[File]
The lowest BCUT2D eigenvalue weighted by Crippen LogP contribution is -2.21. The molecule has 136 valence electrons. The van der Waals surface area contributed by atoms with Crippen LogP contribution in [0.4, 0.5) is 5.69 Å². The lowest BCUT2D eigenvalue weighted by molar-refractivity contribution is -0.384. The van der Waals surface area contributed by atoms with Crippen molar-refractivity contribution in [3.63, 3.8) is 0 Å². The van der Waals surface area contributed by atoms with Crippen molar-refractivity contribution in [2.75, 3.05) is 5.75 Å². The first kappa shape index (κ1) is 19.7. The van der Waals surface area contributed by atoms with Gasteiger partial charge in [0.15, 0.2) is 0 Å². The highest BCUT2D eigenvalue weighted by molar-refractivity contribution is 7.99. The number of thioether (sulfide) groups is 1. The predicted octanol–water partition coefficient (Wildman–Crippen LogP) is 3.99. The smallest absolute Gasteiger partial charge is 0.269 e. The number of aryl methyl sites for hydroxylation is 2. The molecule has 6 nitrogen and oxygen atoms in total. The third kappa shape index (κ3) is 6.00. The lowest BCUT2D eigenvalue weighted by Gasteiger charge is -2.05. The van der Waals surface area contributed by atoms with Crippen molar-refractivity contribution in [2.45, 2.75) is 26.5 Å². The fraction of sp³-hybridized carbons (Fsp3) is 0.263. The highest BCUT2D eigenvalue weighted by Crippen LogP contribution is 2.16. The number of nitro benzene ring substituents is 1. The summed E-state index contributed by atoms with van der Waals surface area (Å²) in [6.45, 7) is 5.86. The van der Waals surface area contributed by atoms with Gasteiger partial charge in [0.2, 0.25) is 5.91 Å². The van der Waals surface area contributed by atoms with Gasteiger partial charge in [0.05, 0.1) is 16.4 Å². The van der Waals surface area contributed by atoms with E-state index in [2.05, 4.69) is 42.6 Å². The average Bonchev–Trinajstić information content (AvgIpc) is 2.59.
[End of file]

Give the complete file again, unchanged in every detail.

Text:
The lowest BCUT2D eigenvalue weighted by Crippen LogP contribution is -2.21. The molecule has 136 valence electrons. The van der Waals surface area contributed by atoms with Crippen LogP contribution in [0.4, 0.5) is 5.69 Å². The lowest BCUT2D eigenvalue weighted by molar-refractivity contribution is -0.384. The van der Waals surface area contributed by atoms with Crippen molar-refractivity contribution in [3.63, 3.8) is 0 Å². The van der Waals surface area contributed by atoms with Crippen molar-refractivity contribution in [2.75, 3.05) is 5.75 Å². The first kappa shape index (κ1) is 19.7. The van der Waals surface area contributed by atoms with Gasteiger partial charge in [0.15, 0.2) is 0 Å². The highest BCUT2D eigenvalue weighted by molar-refractivity contribution is 7.99. The number of thioether (sulfide) groups is 1. The predicted octanol–water partition coefficient (Wildman–Crippen LogP) is 3.99. The smallest absolute Gasteiger partial charge is 0.269 e. The number of aryl methyl sites for hydroxylation is 2. The molecule has 6 nitrogen and oxygen atoms in total. The third kappa shape index (κ3) is 6.00. The lowest BCUT2D eigenvalue weighted by Gasteiger charge is -2.05. The van der Waals surface area contributed by atoms with Crippen molar-refractivity contribution in [2.45, 2.75) is 26.5 Å². The fraction of sp³-hybridized carbons (Fsp3) is 0.263. The highest BCUT2D eigenvalue weighted by Crippen LogP contribution is 2.16. The number of nitro benzene ring substituents is 1. The summed E-state index contributed by atoms with van der Waals surface area (Å²) in [6.45, 7) is 5.86. The van der Waals surface area contributed by atoms with Gasteiger partial charge in [0.2, 0.25) is 5.91 Å². The van der Waals surface area contributed by atoms with Gasteiger partial charge in [0.05, 0.1) is 16.4 Å². The van der Waals surface area contributed by atoms with E-state index in [2.05, 4.69) is 42.6 Å². The average Bonchev–Trinajstić information content (AvgIpc) is 2.59.